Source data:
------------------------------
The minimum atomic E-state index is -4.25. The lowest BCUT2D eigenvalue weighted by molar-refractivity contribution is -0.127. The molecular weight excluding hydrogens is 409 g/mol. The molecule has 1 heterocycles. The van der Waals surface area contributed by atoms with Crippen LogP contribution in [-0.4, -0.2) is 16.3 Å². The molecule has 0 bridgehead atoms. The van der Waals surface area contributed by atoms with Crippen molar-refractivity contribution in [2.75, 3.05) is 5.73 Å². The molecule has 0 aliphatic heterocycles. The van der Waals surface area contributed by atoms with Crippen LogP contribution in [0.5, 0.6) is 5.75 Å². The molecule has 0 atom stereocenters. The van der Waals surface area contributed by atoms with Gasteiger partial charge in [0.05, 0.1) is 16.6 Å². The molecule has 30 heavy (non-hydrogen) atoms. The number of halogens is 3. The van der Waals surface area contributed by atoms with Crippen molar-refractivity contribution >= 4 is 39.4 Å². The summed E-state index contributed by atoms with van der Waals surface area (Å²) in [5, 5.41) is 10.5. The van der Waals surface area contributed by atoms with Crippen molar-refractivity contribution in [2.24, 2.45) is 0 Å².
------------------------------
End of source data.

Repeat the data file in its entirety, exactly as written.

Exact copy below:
The minimum atomic E-state index is -4.25. The lowest BCUT2D eigenvalue weighted by molar-refractivity contribution is -0.127. The molecular weight excluding hydrogens is 409 g/mol. The molecule has 1 heterocycles. The van der Waals surface area contributed by atoms with Crippen LogP contribution in [-0.4, -0.2) is 16.3 Å². The molecule has 0 bridgehead atoms. The van der Waals surface area contributed by atoms with Crippen molar-refractivity contribution in [2.75, 3.05) is 5.73 Å². The molecule has 0 aliphatic heterocycles. The van der Waals surface area contributed by atoms with Crippen LogP contribution in [0.5, 0.6) is 5.75 Å². The molecule has 0 atom stereocenters. The van der Waals surface area contributed by atoms with Gasteiger partial charge in [0.05, 0.1) is 16.6 Å². The molecule has 30 heavy (non-hydrogen) atoms. The number of halogens is 3. The van der Waals surface area contributed by atoms with Crippen molar-refractivity contribution >= 4 is 39.4 Å². The summed E-state index contributed by atoms with van der Waals surface area (Å²) in [5, 5.41) is 10.5. The van der Waals surface area contributed by atoms with Crippen molar-refractivity contribution in [2.24, 2.45) is 0 Å².